There’s a fair amount of literature as to whether there is a causal relationship between labor union membership and higher wages, and the evidence is mixed. However, in a recent study (h/t In These Times), two political scientists from Notre Dame, Patrick Flavin and Benjamin Radcliff, and Alexander Pacek from Texas A&M, examine the relationship between labor union membership and subjective well-being, or happiness. They use individual and aggregate data from 14 countries.
Our findings strongly suggest that unions increase the life satisfaction of citizens, and that that this effect holds for non-union members as well. Moreover, we also find that labor organization has the strongest impact on the subjective well-being of citizens with lower incomes…We show these relationships to have an independent and separable impact from other economic, political, and cultural determinants.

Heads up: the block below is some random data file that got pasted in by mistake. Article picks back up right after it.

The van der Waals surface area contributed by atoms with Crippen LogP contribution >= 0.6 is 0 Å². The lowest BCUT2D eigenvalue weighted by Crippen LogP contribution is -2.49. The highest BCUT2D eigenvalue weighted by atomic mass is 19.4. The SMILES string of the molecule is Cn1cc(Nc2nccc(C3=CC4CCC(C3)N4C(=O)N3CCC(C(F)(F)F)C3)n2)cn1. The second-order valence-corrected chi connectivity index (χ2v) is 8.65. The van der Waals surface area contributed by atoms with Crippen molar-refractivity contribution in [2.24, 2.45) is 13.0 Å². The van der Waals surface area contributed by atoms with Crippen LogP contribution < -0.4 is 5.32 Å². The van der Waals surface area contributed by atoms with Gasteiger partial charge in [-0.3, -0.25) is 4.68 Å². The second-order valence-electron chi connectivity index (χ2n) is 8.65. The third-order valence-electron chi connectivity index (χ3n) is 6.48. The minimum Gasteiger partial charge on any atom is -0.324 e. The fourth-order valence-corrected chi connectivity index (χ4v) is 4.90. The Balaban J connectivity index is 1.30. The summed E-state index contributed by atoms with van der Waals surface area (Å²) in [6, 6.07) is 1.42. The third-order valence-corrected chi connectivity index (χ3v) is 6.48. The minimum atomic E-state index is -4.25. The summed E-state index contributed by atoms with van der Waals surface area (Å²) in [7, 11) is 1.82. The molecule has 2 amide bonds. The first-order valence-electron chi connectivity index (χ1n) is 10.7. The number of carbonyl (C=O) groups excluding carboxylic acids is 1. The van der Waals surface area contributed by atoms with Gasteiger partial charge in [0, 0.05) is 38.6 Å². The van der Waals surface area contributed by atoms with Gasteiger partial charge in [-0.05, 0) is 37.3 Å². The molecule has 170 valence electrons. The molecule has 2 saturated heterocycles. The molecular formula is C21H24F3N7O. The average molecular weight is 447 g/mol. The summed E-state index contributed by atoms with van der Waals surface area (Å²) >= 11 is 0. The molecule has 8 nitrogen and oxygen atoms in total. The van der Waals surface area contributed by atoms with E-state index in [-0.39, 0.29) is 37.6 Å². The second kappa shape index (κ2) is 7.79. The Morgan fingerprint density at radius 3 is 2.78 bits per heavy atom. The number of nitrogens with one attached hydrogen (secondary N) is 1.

Their methodology seems sound, as they have a robust set of controls at both the aggregate and individual level- in aggregate, they control for social expenditure, GDP, and unemployment, and for individuals, they control for education, self-reported health, self-reported trust levels, and others. They use OLS, and in some specifications, interact union membership with income to see how the relationship varies with income. OLS certainly leaves the study prone to omitted variable bias, but they do their best with the controls mentioned above.
I find striking the result that union density has an equally strong effect on reported well-being of non-members. However, though American society may not value worker solidarity so high, that could be because we don’t have much of it. I think that this study is a great example of political scientists asking the right questions, both in their outcome variable and they key variable of interest. Subjective well-being is receiving more attention in economics, it seems, and perhaps this will lead policymakers to make decisions are metrics other than economic efficiency.